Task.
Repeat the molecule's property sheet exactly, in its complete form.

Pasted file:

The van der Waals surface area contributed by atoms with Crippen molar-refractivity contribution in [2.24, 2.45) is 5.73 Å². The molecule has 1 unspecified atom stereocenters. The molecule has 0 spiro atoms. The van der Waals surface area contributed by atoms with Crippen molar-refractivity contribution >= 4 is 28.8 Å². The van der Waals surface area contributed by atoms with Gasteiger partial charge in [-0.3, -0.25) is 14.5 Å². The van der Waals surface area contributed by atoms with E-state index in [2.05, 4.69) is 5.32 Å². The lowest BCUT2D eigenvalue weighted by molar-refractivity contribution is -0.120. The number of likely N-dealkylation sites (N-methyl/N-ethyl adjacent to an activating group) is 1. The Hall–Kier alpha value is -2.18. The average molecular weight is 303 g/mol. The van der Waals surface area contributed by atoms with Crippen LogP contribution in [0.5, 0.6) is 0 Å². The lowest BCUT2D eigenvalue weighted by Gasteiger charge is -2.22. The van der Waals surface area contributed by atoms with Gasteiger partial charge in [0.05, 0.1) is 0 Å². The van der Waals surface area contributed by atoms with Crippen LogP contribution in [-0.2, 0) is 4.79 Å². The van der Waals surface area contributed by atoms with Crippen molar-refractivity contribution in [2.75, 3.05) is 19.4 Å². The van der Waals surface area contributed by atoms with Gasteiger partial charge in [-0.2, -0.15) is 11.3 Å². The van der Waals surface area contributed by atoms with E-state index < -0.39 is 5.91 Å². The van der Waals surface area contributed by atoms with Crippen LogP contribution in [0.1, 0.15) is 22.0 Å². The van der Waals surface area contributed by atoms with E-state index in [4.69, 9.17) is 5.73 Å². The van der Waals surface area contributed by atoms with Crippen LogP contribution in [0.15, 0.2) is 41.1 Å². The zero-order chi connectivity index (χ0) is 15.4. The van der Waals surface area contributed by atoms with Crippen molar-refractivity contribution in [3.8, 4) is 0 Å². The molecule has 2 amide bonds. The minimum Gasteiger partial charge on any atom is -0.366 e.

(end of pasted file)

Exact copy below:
The van der Waals surface area contributed by atoms with Crippen molar-refractivity contribution in [2.24, 2.45) is 5.73 Å². The molecule has 1 unspecified atom stereocenters. The molecule has 0 spiro atoms. The van der Waals surface area contributed by atoms with Crippen molar-refractivity contribution >= 4 is 28.8 Å². The van der Waals surface area contributed by atoms with Gasteiger partial charge in [-0.3, -0.25) is 14.5 Å². The van der Waals surface area contributed by atoms with E-state index in [2.05, 4.69) is 5.32 Å². The lowest BCUT2D eigenvalue weighted by molar-refractivity contribution is -0.120. The number of likely N-dealkylation sites (N-methyl/N-ethyl adjacent to an activating group) is 1. The Hall–Kier alpha value is -2.18. The average molecular weight is 303 g/mol. The van der Waals surface area contributed by atoms with Crippen LogP contribution in [0.5, 0.6) is 0 Å². The lowest BCUT2D eigenvalue weighted by Gasteiger charge is -2.22. The van der Waals surface area contributed by atoms with Gasteiger partial charge in [0.05, 0.1) is 0 Å². The van der Waals surface area contributed by atoms with Crippen LogP contribution in [-0.2, 0) is 4.79 Å². The van der Waals surface area contributed by atoms with Crippen molar-refractivity contribution in [2.75, 3.05) is 19.4 Å². The van der Waals surface area contributed by atoms with Gasteiger partial charge in [-0.2, -0.15) is 11.3 Å². The van der Waals surface area contributed by atoms with E-state index < -0.39 is 5.91 Å². The van der Waals surface area contributed by atoms with Crippen LogP contribution in [0.1, 0.15) is 22.0 Å². The van der Waals surface area contributed by atoms with E-state index in [4.69, 9.17) is 5.73 Å². The van der Waals surface area contributed by atoms with Crippen LogP contribution in [0.15, 0.2) is 41.1 Å². The zero-order chi connectivity index (χ0) is 15.4. The van der Waals surface area contributed by atoms with Crippen molar-refractivity contribution in [3.8, 4) is 0 Å². The molecule has 2 amide bonds. The minimum Gasteiger partial charge on any atom is -0.366 e.